Economics in One Lesson is a concise introduction to free market theory, written by a college dropout who learned his economics while working as a newspaperman and forged his writing style according to the cruel standards of readability and clarity. Hazlitt is incapable of writing a muddled line, or defending an absurd economic policy.
“The art of economics consists in looking not merely at the immediate but at the longer effects of any act or policy; it consists in tracing the consequences of that policy not merely for one group but for all groups” – Hazlitt bases his handbook on this principle. He has little use for John Maynard Keynes’ notorious remark: “In the long run, we are all dead”.
He is against government price fixing, government spending, industry tariffs and most policies of today’s welfare states.
The Greek bailout would feel to Hazlitt like living in a nightmare. He would argue that it is more honest to give away your goods to a poorly performing country than give it a loan to buy your goods. No net wealth is created by bad government loans, he would say.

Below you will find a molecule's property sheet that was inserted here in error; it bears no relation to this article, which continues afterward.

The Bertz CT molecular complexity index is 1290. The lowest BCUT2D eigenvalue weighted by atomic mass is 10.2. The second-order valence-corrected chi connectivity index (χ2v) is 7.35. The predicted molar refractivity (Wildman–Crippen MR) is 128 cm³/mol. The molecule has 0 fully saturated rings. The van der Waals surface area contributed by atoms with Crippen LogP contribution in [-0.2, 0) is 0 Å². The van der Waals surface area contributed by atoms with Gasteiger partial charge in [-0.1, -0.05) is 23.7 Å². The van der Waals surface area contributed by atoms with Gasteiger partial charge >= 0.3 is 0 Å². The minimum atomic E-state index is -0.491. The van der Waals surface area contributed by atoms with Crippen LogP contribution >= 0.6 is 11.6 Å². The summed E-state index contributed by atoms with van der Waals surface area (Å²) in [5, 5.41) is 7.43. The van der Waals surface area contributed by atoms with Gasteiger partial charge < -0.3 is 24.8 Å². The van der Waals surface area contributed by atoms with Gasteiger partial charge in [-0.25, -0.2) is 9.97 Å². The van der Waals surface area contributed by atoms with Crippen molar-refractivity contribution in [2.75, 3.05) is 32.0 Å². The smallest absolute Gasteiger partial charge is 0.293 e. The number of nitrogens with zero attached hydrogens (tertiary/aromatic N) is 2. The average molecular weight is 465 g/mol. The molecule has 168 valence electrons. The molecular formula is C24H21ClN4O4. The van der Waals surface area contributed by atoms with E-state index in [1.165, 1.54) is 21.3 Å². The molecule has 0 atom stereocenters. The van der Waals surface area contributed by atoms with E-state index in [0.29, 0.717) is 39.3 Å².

He would expect to be dismissed as ‘orthodox’, ‘classical’ and ‘laissez-faire’ — he warns the reader about this pitfall, and was dismissed in his life with the same clichés.
Hazlitt is consistently against all forms of interventionism. To him, raising interest rates would be as dangerous as lowering them — both are attempts to artificially control a self-regulating system. “Government ‘encouragement’ to business is sometimes as much to be feared as government hostility,” he argues.
This book will not teach you what to think of today’s economy, but how to think about it.